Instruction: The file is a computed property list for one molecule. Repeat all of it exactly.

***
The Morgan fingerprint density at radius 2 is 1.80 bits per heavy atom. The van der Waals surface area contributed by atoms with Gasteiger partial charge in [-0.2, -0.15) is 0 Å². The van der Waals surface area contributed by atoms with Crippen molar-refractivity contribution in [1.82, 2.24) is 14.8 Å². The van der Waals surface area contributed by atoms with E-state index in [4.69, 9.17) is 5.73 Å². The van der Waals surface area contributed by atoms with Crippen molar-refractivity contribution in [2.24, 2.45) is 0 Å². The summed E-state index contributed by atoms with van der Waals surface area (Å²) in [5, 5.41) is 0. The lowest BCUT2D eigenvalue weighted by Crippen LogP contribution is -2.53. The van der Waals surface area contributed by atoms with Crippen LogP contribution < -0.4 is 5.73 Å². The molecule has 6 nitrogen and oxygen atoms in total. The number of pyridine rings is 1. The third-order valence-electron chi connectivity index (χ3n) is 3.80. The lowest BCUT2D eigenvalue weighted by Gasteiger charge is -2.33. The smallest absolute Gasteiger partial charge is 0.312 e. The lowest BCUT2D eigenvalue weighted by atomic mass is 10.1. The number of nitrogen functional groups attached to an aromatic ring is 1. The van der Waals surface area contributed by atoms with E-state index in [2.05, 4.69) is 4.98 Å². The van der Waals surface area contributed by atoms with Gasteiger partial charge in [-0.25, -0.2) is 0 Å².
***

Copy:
The Morgan fingerprint density at radius 2 is 1.80 bits per heavy atom. The van der Waals surface area contributed by atoms with Gasteiger partial charge in [-0.2, -0.15) is 0 Å². The van der Waals surface area contributed by atoms with Crippen molar-refractivity contribution in [1.82, 2.24) is 14.8 Å². The van der Waals surface area contributed by atoms with E-state index in [4.69, 9.17) is 5.73 Å². The van der Waals surface area contributed by atoms with Crippen molar-refractivity contribution in [2.24, 2.45) is 0 Å². The summed E-state index contributed by atoms with van der Waals surface area (Å²) in [5, 5.41) is 0. The lowest BCUT2D eigenvalue weighted by Crippen LogP contribution is -2.53. The van der Waals surface area contributed by atoms with Crippen LogP contribution < -0.4 is 5.73 Å². The molecule has 6 nitrogen and oxygen atoms in total. The number of pyridine rings is 1. The third-order valence-electron chi connectivity index (χ3n) is 3.80. The lowest BCUT2D eigenvalue weighted by Gasteiger charge is -2.33. The smallest absolute Gasteiger partial charge is 0.312 e. The lowest BCUT2D eigenvalue weighted by atomic mass is 10.1. The number of nitrogen functional groups attached to an aromatic ring is 1. The van der Waals surface area contributed by atoms with E-state index in [2.05, 4.69) is 4.98 Å². The van der Waals surface area contributed by atoms with Gasteiger partial charge in [-0.25, -0.2) is 0 Å².